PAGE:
China says it has been giving essential workers shots of an experimental coronavirus vaccine since late July.
Zheng Zhongei, the head of the National Health Commission (NHC) science and technology center, told the state-run CCTV broadcaster on Sunday that “emergency use” of a vaccine was green-lit on 22 July.
Zheng did not say how many workers had been inoculated, or which vaccine candidate was used, but said that the recipients included health workers and border officials.
“Most cases in China now are imported, so border officials are a high-risk group,” he said.
The guidelines of the emergency scheme were approved as early as June 24, Zheng said, according to Reuters.
“We’ve drawn up a series of plan packages, including medical consent forms, side-effects monitoring plans, rescuing plans, compensation plans, to make sure that the emergency use is well regulated and monitored,” he said.
It appears to be the first time a vaccine for the coronavirus has been administered outside of clinical trials in China, according to The Guardian.
However, on 27 July, Gao Fu, the head of the Chinese Center for Disease Control and Prevention (CDC) said he had taken a shot of one of the leading trial vaccines in an attempt to show people that vaccinations are not dangerous.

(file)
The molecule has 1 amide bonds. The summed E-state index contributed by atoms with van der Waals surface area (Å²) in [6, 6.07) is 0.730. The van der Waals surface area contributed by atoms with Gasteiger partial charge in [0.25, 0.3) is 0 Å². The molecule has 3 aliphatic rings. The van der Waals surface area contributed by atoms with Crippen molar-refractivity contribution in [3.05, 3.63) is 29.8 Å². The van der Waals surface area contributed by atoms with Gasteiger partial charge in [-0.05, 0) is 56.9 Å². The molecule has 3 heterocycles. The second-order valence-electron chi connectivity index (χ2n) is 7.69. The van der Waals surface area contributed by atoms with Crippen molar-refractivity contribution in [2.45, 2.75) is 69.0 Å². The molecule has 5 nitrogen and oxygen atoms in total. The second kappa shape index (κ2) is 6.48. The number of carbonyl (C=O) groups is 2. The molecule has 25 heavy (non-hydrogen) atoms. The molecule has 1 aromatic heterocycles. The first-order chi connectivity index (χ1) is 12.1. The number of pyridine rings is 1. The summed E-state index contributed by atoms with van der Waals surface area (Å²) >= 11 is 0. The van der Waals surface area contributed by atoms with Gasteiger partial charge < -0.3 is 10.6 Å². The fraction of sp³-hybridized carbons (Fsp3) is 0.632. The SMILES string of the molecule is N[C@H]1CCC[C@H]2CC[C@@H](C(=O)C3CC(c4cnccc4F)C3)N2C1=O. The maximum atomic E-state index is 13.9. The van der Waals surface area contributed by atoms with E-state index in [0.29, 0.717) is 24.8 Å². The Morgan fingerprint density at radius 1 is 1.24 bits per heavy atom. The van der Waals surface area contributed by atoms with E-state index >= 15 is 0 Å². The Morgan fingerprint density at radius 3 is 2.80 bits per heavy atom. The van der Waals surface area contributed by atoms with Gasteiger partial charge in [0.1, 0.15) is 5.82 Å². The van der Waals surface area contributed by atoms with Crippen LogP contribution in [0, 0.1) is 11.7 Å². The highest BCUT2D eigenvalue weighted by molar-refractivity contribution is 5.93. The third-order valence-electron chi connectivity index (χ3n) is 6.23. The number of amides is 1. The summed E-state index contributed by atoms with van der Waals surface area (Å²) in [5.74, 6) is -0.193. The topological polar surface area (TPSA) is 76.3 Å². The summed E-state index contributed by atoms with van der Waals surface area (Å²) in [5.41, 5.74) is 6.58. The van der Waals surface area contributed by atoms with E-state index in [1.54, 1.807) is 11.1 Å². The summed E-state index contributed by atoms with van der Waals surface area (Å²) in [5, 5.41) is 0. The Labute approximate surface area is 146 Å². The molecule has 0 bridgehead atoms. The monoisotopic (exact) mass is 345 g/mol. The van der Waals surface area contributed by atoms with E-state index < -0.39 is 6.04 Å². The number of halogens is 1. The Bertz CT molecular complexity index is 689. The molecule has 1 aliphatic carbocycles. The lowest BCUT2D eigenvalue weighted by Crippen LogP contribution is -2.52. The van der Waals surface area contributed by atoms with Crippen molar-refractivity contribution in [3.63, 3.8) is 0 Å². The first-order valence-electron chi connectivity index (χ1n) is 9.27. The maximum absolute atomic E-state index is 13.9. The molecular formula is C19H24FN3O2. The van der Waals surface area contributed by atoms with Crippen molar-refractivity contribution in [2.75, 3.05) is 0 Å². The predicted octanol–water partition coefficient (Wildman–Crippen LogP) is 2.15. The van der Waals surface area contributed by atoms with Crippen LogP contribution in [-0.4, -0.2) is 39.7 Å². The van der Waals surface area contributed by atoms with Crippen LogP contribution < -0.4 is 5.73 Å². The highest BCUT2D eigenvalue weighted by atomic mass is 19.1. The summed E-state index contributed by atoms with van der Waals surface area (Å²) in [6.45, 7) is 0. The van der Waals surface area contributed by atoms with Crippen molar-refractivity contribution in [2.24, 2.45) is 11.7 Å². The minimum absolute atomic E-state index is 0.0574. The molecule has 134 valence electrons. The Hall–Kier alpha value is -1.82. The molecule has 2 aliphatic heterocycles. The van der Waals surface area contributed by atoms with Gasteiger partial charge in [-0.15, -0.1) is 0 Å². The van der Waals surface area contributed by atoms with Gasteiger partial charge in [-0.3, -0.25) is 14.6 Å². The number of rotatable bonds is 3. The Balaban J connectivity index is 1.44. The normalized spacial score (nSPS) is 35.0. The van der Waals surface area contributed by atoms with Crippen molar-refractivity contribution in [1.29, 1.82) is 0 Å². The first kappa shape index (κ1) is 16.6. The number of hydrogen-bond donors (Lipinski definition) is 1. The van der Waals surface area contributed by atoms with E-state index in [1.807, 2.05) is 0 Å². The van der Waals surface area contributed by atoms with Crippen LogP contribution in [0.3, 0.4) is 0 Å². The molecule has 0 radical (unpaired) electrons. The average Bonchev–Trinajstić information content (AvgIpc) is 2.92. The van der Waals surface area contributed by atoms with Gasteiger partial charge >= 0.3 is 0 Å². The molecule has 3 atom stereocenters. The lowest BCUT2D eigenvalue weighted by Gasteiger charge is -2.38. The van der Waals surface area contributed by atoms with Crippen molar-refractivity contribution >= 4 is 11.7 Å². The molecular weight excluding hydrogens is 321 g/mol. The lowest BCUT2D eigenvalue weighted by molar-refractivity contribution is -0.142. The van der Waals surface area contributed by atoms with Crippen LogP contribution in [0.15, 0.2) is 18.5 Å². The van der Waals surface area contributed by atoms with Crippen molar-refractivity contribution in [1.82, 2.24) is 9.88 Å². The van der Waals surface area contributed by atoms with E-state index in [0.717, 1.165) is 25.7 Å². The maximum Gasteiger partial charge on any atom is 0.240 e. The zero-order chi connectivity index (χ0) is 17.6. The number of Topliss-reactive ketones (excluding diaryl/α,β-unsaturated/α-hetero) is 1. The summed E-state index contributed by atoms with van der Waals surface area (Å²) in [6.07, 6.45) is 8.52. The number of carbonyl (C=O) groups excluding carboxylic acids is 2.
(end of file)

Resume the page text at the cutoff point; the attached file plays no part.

Discussions inside the NHC over administering a vaccine to key workers in China started as early as April, the South China Morning Post reported, though a decision was not made until June.
Around 150 vaccines are under development worldwide, but only a handful have progressed to phase 3-trials, which are considered crucial for measuring a candidate’s effectiveness in a large group and uncovering side effects.
Several of the most promising vaccine candidates are being made by Chinese companies, like Sinovac, China National Biotec Group, and CanSino Biologics.
Chinese state news tabloid The Global Times reported on Monday that those essential workers given emergency doses of the vaccine “had few adverse reactions and none reported a fever”.
SinoPharm, a Chinese state-owned pharmaceutical company, said in June that 30 of its employees working at a facility in China, and not part of clinical trials, had helped “pre-test” a vaccine candidate by volunteering to get inoculated.
Earlier this month Russia became the first country to approve a coronavirus vaccine for widespread use, but many experts have warned that it might not be safe or effective.